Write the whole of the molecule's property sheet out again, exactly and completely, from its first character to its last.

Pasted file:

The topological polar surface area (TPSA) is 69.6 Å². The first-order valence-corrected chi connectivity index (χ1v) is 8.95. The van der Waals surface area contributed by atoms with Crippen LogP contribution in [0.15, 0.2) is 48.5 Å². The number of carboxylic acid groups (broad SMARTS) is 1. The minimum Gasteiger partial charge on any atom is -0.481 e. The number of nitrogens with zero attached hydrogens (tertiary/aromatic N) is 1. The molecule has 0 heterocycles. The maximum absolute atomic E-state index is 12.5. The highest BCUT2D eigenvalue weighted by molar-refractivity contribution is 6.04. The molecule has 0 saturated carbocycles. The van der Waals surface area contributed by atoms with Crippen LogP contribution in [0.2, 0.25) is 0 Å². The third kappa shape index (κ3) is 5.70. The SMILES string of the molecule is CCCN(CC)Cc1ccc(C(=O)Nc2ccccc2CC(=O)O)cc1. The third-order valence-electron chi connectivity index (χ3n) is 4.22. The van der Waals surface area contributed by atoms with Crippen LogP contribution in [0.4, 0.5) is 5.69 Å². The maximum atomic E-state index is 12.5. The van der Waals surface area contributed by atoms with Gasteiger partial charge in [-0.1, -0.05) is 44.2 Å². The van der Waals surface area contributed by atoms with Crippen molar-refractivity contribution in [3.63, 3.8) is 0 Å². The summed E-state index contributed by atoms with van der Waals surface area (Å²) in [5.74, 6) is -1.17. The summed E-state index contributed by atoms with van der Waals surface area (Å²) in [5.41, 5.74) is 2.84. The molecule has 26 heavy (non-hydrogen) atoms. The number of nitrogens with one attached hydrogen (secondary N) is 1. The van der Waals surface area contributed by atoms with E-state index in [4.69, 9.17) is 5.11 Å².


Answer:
The topological polar surface area (TPSA) is 69.6 Å². The first-order valence-corrected chi connectivity index (χ1v) is 8.95. The van der Waals surface area contributed by atoms with Crippen LogP contribution in [0.15, 0.2) is 48.5 Å². The number of carboxylic acid groups (broad SMARTS) is 1. The minimum Gasteiger partial charge on any atom is -0.481 e. The number of nitrogens with zero attached hydrogens (tertiary/aromatic N) is 1. The molecule has 0 heterocycles. The maximum absolute atomic E-state index is 12.5. The highest BCUT2D eigenvalue weighted by molar-refractivity contribution is 6.04. The molecule has 0 saturated carbocycles. The van der Waals surface area contributed by atoms with Crippen LogP contribution in [0.2, 0.25) is 0 Å². The third kappa shape index (κ3) is 5.70. The SMILES string of the molecule is CCCN(CC)Cc1ccc(C(=O)Nc2ccccc2CC(=O)O)cc1. The third-order valence-electron chi connectivity index (χ3n) is 4.22. The van der Waals surface area contributed by atoms with Crippen LogP contribution in [0.4, 0.5) is 5.69 Å². The maximum atomic E-state index is 12.5. The van der Waals surface area contributed by atoms with Gasteiger partial charge in [-0.1, -0.05) is 44.2 Å². The van der Waals surface area contributed by atoms with Crippen molar-refractivity contribution in [3.63, 3.8) is 0 Å². The summed E-state index contributed by atoms with van der Waals surface area (Å²) in [5.74, 6) is -1.17. The summed E-state index contributed by atoms with van der Waals surface area (Å²) in [5.41, 5.74) is 2.84. The molecule has 26 heavy (non-hydrogen) atoms. The number of nitrogens with one attached hydrogen (secondary N) is 1. The van der Waals surface area contributed by atoms with E-state index in [4.69, 9.17) is 5.11 Å².